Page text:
Archive for the ‘News’ Category
We’re delighted to welcome to the Commons the National Library of Ireland. The Library joins with over 200 images of life in the city and country, especially in the Munster region — part of collaborative project described on the Munsterset page. Image detectives are particularly invited to check out the What’s this? set.
The Flickr Commons group and Indicommons are delighted to welcome to the Commons the San Diego Air & Space Museum Archives, with their — are you ready? — over 100,000 images. You’ll find everything here from aircraft manufacturing to the people in and around aircraft, from aerobatic stunt teams to jet pilots, from early drawings of failed aircraft to dynamic airplane art. Not sure where to start? Try their Best of SDASM set!
Why do you think sharing historic photos on a social media site, like Flickr, is important?
It’s an amazing resource for folks who use images, and for users to give back stories, links, tags, comments, and context. People like to learn, to tell stories, and to help–that’s the basis of any good crowdsourcing project.
Read the whole post — Suffragettes, Wearable Art, and Flickr — for more of Penny’s thoughts on Flickr, the Commons, and things that can be done with historical archives.
An article in today’s New York Times shines a light on the difference that social media is making today to an institution as venerable as the Smithsonian Institution, highlighted by Commons fans’ identification of Elizabeth Sabin Goodwin. Find out how many more ways social media is increasing the knowledge possessed by the Smithsonian, in “Smithsonian Uses Social Media to Expand Its Mission.”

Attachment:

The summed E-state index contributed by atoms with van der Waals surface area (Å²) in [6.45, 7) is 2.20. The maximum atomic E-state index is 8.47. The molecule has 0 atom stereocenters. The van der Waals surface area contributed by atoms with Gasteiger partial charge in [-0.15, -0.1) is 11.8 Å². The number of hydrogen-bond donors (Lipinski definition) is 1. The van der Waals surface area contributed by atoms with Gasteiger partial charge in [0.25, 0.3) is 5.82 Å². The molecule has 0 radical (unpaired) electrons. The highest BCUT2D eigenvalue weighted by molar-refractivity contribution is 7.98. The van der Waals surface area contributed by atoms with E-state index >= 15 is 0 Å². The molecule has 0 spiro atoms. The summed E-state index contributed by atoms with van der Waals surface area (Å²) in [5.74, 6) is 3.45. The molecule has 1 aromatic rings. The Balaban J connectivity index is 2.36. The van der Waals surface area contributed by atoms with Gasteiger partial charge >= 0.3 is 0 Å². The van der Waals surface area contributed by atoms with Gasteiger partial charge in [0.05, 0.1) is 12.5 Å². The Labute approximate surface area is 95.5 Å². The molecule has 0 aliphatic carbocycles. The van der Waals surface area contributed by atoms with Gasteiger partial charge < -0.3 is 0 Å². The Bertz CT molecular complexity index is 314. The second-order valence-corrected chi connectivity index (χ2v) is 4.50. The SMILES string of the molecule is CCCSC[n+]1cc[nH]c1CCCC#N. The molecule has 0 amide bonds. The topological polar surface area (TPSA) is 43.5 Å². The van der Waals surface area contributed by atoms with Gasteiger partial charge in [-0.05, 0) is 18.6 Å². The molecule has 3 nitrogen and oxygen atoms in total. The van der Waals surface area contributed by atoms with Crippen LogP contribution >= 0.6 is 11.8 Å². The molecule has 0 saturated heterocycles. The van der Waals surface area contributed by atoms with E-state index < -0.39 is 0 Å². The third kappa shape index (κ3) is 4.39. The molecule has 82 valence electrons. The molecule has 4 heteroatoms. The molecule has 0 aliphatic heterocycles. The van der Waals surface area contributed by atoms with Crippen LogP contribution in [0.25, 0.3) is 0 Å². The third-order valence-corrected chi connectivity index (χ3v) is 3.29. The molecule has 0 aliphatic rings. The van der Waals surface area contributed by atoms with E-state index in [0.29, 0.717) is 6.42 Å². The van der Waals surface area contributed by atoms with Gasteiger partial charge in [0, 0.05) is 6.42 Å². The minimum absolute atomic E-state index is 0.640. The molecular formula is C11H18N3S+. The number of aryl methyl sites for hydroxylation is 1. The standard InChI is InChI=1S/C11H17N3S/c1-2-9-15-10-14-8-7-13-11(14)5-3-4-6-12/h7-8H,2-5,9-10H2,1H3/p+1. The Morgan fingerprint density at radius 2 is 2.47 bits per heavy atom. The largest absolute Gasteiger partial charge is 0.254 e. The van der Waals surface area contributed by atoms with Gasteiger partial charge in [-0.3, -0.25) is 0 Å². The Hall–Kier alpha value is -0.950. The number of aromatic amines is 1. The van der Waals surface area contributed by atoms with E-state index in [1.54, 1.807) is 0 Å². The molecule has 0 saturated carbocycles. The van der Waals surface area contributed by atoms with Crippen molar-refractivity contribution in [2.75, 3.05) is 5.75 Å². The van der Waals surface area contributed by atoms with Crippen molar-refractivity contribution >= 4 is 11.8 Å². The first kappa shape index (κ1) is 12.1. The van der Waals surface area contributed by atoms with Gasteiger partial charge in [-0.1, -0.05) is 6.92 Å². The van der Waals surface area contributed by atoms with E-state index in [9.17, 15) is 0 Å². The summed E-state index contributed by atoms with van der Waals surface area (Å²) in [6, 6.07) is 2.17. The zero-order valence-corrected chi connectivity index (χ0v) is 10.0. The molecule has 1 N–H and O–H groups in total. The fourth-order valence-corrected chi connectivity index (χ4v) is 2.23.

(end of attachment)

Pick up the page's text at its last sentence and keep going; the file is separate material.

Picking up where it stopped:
Catching up with the Continent …
|The Bibliothèque de Toulouse has been prolific in its uploads since the new year, with hundreds of new regional images, including stereoscopic landscapes, stamps, ships, bullfights, and warmer days in Biarritz.||
Arènes, toréro, taureau
|Eighty new images from Bergen Public Library focus on portraits, especially of Edvard Grieg and family, and on scenes of Norway.||
Bjørnstjerne Bjørnson & Edvard Grieg
|The Swedish National Heritage Board continues regular weekly uploads of a range of its collection, with a wealth of rune stones and landscapes.||
Archaeological excavation in Härnösand, Ångermanland, Sweden
|From the Biblioteca de Arte-Fundação Calouste Gulbenkian, dozens of new images of architectural treasures, workplaces, celebrations, and more.||
Móveis A. Campos, Ldª, Lisboa, Portugal
|And Nationaal Archief brings us poverty to receive gifts and celebrate Mardi Gras.||
Prins Carnaval Wannes I
After several weeks on hiatus, Recent Uploads is back! For the next few posts, Recent Uploads could be as “recent” as November, but we hope you’ll discover something new in the Commons that you’d missed in the meantime.
|Montreal, Canada’s Musée McCord is also back, with new sets of Canadian ships and trains, winter and summer sports, and children with toys.||
Kahnawake Lacrosse Club, Montreal, QC, 1867
|From Western Canada, the Galt Museum & Archives brings Lethridge, Alberta firsts and lost buildings. And what says “Canadian Prairie winter” more than curling?||
Eugene B. Ely Piloting The First Aircraft Flight In Lethbridge
|Just below the Canada-U.S. border, George Eastman House, an early Commons member, brings more of its fine collection to the Commons — from the animal world … adorable kittens included.||
Kitten nestled in a bonnet (ca. 1885)
|Across the continent, Oregon State University Archives brings its usual wide range, from colorful suburbs, perfect pools, garden art, and promenades to postwar France, Germany, and “wonderful” Italy. And who can resist a set called Couple of people doing stuff in the Commons?||
Couple of women observing rainbow trout
|And also in the American West, the University of Washington Digital Collections a sizable set of photographs of Federal Emergency Relief projects from the mid-1930s, from construction projects to housing for the homeless — a significant addition to the growing amount of Depression-era American photography to be found in the Commons.||
Cost of Living Survey Office